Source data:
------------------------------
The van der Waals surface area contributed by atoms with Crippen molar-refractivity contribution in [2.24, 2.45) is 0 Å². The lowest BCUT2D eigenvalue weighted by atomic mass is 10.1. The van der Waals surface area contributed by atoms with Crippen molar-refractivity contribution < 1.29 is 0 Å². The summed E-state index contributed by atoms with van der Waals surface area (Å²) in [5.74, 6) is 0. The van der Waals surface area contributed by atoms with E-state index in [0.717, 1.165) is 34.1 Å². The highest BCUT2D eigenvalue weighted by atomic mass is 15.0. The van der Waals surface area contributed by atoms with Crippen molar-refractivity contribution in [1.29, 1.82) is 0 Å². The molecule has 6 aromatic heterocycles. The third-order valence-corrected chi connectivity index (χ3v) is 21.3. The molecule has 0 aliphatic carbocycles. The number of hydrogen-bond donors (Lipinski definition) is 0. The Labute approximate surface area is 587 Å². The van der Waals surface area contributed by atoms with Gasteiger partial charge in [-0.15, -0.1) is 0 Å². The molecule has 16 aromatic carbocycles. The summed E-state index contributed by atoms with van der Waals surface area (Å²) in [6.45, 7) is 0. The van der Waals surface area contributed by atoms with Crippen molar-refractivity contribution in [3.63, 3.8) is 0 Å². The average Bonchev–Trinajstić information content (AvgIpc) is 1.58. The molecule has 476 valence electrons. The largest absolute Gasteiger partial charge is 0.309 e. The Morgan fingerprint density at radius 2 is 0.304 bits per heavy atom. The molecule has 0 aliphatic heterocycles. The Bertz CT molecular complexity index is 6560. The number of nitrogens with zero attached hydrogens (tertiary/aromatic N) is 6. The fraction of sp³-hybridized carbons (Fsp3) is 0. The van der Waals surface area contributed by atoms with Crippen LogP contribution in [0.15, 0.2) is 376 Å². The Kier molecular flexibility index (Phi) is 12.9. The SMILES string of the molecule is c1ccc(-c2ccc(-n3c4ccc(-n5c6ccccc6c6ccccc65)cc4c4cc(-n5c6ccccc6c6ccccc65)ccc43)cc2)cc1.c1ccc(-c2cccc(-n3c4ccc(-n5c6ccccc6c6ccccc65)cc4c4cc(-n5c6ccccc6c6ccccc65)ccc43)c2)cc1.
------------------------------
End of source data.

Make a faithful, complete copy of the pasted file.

The van der Waals surface area contributed by atoms with Crippen molar-refractivity contribution in [2.24, 2.45) is 0 Å². The lowest BCUT2D eigenvalue weighted by atomic mass is 10.1. The van der Waals surface area contributed by atoms with Crippen molar-refractivity contribution < 1.29 is 0 Å². The summed E-state index contributed by atoms with van der Waals surface area (Å²) in [5.74, 6) is 0. The van der Waals surface area contributed by atoms with E-state index in [0.717, 1.165) is 34.1 Å². The highest BCUT2D eigenvalue weighted by atomic mass is 15.0. The van der Waals surface area contributed by atoms with Crippen molar-refractivity contribution in [1.29, 1.82) is 0 Å². The molecule has 6 aromatic heterocycles. The third-order valence-corrected chi connectivity index (χ3v) is 21.3. The molecule has 0 aliphatic carbocycles. The number of hydrogen-bond donors (Lipinski definition) is 0. The Labute approximate surface area is 587 Å². The van der Waals surface area contributed by atoms with Gasteiger partial charge in [-0.15, -0.1) is 0 Å². The molecule has 16 aromatic carbocycles. The summed E-state index contributed by atoms with van der Waals surface area (Å²) in [6.45, 7) is 0. The van der Waals surface area contributed by atoms with Crippen molar-refractivity contribution in [3.63, 3.8) is 0 Å². The average Bonchev–Trinajstić information content (AvgIpc) is 1.58. The molecule has 476 valence electrons. The largest absolute Gasteiger partial charge is 0.309 e. The Morgan fingerprint density at radius 2 is 0.304 bits per heavy atom. The molecule has 0 aliphatic heterocycles. The Bertz CT molecular complexity index is 6560. The number of nitrogens with zero attached hydrogens (tertiary/aromatic N) is 6. The fraction of sp³-hybridized carbons (Fsp3) is 0. The van der Waals surface area contributed by atoms with Crippen LogP contribution in [0.15, 0.2) is 376 Å². The Kier molecular flexibility index (Phi) is 12.9. The SMILES string of the molecule is c1ccc(-c2ccc(-n3c4ccc(-n5c6ccccc6c6ccccc65)cc4c4cc(-n5c6ccccc6c6ccccc65)ccc43)cc2)cc1.c1ccc(-c2cccc(-n3c4ccc(-n5c6ccccc6c6ccccc65)cc4c4cc(-n5c6ccccc6c6ccccc65)ccc43)c2)cc1.